A short distance further south along the Green and hidden amongst weeds and building materials is a white stone neo-gothic arched flanked by short red-brick walls. This is all that remains of Baptist College, a large estate with several buildings built for the strongly Calvinist ‘Particular Baptists’ in 1810. Most of what was once the College is now one of the building sites for the Crossrail project.

St Dunstans and All Saints Stepney

St Dunstans and All Saints Stepney

Turning into Stepney High Street, it is impossible to miss the large gothic Church of St Dunstan and All Saints with is square bell tower. Founded in the 10th century, the present church was erected in the 15th century, and refurbished in the late 19th century. Close to the London Docks, this was once known as the ‘Church of the High Seas’, and flies the red ensign flag from its bell tower.

Stepney City Farm

Stepney City Farm

Stepney City Farm

Stepney City Farm

Stepney City Farm

Stepney City Farm

Stepney City Farm and St Dunstans Church

Stepney City Farm and St Dunstans Church

Nearby, and entered from Stepney Way, is the Stepney City Farm. This is one of a number of ‘city farms’ dotted around London. They offer opportunities for (especially young) Londoners to become acquainted with farm animals without leaving the city. At the Stepney farm, ducks, hens, geese, goats, pigs, rabbits, and donkeys can be seen at close quarters, all within sight of St Dunstans Church. Notices in both English and Bengali exhort visitors to wash their hands before eating or, rather surprisingly in these times of political and sanitary correctness, smoking. There is a shop and an eatery in the farm.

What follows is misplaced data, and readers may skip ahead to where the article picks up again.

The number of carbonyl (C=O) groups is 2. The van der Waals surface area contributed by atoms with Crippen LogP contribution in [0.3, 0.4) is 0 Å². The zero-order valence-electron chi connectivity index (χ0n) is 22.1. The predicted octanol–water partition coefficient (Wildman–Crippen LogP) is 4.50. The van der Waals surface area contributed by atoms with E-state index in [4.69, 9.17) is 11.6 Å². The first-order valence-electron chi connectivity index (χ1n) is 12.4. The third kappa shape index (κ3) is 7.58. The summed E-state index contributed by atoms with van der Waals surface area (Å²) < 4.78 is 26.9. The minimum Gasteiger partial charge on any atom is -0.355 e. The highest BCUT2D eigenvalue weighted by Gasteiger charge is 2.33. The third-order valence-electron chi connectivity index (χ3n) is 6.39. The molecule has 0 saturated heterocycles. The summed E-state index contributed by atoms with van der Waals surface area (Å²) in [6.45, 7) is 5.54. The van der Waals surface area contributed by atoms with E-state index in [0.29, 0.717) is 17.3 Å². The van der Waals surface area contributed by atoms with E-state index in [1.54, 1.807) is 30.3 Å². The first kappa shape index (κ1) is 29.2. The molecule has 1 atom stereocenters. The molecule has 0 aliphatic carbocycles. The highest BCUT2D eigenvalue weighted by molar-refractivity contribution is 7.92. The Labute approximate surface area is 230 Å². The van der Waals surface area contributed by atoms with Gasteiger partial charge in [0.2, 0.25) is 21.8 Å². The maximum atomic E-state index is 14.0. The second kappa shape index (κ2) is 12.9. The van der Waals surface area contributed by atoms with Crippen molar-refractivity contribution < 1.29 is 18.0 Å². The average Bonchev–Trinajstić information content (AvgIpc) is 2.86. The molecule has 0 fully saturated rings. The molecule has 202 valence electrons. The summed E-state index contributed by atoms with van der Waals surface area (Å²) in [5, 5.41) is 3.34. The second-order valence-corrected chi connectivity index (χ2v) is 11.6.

Whitehorse Rd Park

Whitehorse Rd Park

Lady Micos almshouses

Lady Micos almshouses

Returning to the church, walk south-eastwards through its lovely churchyard shaded by trees until you reach White Horse Road. This passes the southern side of the small White Horse Road Park, which contains a perforated egg-shaped sculpture. Lady Mico’s Alms-houses stand at the north end of White Horse Lane. These were established in 1691 by Dame Jane Mico, widow of alderman Sir Samuel Mico (1610-1665), Master of the Company of Mercers and cousin of the composer Richard Mico (1590-1661). The Company of Mercers rebuilt the alms-houses in 1856.

Stepney Meeting Burial Ground

Stepney Meeting Burial Ground

Proceeding south along White Horse Road (known as ‘Cliff Street’ in the 14th to 16th centuries, and urbanised in the 17th), we reach a green space with a few gravestones. This garden is all that remains of the former (non-conformist) Stepney Meeting Burial Ground, Alms-houses, and School. The ‘Stepney Meeting’ was a church founded in 1644 by a group of Puritans. It was the first non-conformist church in East London. The burial ground is one of several non-conformist cemeteries in the east of London, reflecting the history of dissent in the area. The school and alms-houses were destroyed badly in WW2.